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Climate Smart Agriculture Sourcebook

The role of gender in Climate-Smart Agriculture

Enabling Frameworks

Gender-differentiated impacts of climate change

There is ample evidence that climate change is having serious effects on agricultural production and the livelihoods of millions of farmers. Climate variability and the degradation of land and other natural resource are changing rural landscapes across the world. 

It is also evident that women and men experience climate change impacts differently due to their socially constructed roles and responsibilities. For example, in developing countries, climate change affects the availability of surface water, and as a result rural women, who are usually given the task of fetching water, have to cover greater distances to collect the water, increasing their already substantial workload. Studies have also shown the strong links between climate-related disasters and female mortality, with women, boys and girls more than 14 times more likely than men to die during a disaster (Peterson, 2007, DFID, 2013).

Women often have more limited rights than men, limited mobility and less access than men to resources, information, and decision-making authorities. Consequently, they are significantly more vulnerable to the impacts of climate change and have fewer capacities to adapt and diversify their livelihood options.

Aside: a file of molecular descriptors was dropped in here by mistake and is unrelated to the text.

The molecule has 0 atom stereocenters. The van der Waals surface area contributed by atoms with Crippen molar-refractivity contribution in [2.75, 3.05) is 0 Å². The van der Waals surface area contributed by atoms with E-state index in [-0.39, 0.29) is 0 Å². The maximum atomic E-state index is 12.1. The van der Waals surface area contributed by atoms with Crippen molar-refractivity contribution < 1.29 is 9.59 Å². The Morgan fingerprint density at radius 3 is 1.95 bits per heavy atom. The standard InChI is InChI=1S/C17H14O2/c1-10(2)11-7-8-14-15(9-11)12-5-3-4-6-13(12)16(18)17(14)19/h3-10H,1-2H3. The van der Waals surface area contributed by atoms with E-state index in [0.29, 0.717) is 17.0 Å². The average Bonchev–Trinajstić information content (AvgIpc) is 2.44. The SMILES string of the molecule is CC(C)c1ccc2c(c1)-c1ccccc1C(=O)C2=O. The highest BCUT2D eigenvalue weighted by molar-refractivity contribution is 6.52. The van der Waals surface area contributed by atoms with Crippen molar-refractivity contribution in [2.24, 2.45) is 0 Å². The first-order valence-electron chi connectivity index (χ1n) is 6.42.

The Intergovernmental Panel on Climate Change (IPCC) in its 5th Assessment Report (2013) states that climate change hazards ‘increase or heighten existing gender inequalities, thereby contributing to the greater climate change vulnerability of many women’. 

According to the IPPC, an individual's vulnerability and capacity to adapt to climate change are influenced by the following factors, which are heavily differentiated across gender lines:

  • human capital, which includes elements such as literacy, education, skills and access to information, health and nutritional status;
  • levels and sources of income and livelihood diversification strategies, and access to economic capital and productive resources;
  • social capital, including the quality of informal and formal institutions and support networks (e.g. membership in social groups, co-operatives and associations); and
  • the availability of and access to technology (e.g. transport and telecommunication networks) public utilities and agricultural inputs. 

There is a need for a better understanding of how these factors determine the differences in the specific constraints men and women smallholder farmers1 face when making choices concerning climate change adaptation and the adoption of climate-smart agriculture practices. A meaningful consideration of these differences in climate-smart agriculture interventions is likely to make these interventions more effective in helping both men and women farmers cope with the impacts of climate change and build resilient and inclusive food systems.  

Figure C6.1 illustrates the differentiated impacts of climate change on women that are most relevant to the agriculture sectors. It indicates the various social, economic, political and environmental factors that influence vulnerability and adaptive capacity and that may make women, as a specific group, more susceptible to adverse changes.